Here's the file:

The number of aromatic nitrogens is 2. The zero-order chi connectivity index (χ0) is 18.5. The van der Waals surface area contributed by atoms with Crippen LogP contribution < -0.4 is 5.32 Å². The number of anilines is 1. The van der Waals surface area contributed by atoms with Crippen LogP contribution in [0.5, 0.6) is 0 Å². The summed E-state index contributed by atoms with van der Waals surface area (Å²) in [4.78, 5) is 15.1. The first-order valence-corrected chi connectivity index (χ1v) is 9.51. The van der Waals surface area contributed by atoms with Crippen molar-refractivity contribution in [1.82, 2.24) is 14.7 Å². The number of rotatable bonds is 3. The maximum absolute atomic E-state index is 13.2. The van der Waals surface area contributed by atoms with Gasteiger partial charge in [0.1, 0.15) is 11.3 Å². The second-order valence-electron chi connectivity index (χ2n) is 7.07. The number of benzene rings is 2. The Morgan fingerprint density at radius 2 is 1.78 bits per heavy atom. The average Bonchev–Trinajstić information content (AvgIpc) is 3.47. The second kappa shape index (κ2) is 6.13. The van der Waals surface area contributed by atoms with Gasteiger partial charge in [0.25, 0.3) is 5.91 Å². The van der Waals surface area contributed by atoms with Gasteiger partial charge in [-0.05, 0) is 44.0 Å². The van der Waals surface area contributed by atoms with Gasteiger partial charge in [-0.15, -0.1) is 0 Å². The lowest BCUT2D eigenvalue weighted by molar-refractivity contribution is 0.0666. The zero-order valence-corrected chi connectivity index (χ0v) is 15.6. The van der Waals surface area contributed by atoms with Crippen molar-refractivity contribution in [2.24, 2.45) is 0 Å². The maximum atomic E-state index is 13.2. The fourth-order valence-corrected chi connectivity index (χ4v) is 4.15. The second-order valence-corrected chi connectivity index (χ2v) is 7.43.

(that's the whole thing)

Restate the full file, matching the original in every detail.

The number of aromatic nitrogens is 2. The zero-order chi connectivity index (χ0) is 18.5. The van der Waals surface area contributed by atoms with Crippen LogP contribution < -0.4 is 5.32 Å². The number of anilines is 1. The van der Waals surface area contributed by atoms with Crippen LogP contribution in [0.5, 0.6) is 0 Å². The summed E-state index contributed by atoms with van der Waals surface area (Å²) in [4.78, 5) is 15.1. The first-order valence-corrected chi connectivity index (χ1v) is 9.51. The van der Waals surface area contributed by atoms with Crippen molar-refractivity contribution in [1.82, 2.24) is 14.7 Å². The number of rotatable bonds is 3. The maximum absolute atomic E-state index is 13.2. The van der Waals surface area contributed by atoms with Gasteiger partial charge in [0.1, 0.15) is 11.3 Å². The second-order valence-electron chi connectivity index (χ2n) is 7.07. The number of benzene rings is 2. The Morgan fingerprint density at radius 2 is 1.78 bits per heavy atom. The average Bonchev–Trinajstić information content (AvgIpc) is 3.47. The second kappa shape index (κ2) is 6.13. The van der Waals surface area contributed by atoms with Gasteiger partial charge in [0.25, 0.3) is 5.91 Å². The van der Waals surface area contributed by atoms with Gasteiger partial charge in [-0.05, 0) is 44.0 Å². The van der Waals surface area contributed by atoms with Gasteiger partial charge in [-0.15, -0.1) is 0 Å². The lowest BCUT2D eigenvalue weighted by molar-refractivity contribution is 0.0666. The zero-order valence-corrected chi connectivity index (χ0v) is 15.6. The van der Waals surface area contributed by atoms with Crippen molar-refractivity contribution in [2.24, 2.45) is 0 Å². The maximum atomic E-state index is 13.2. The fourth-order valence-corrected chi connectivity index (χ4v) is 4.15. The second-order valence-corrected chi connectivity index (χ2v) is 7.43.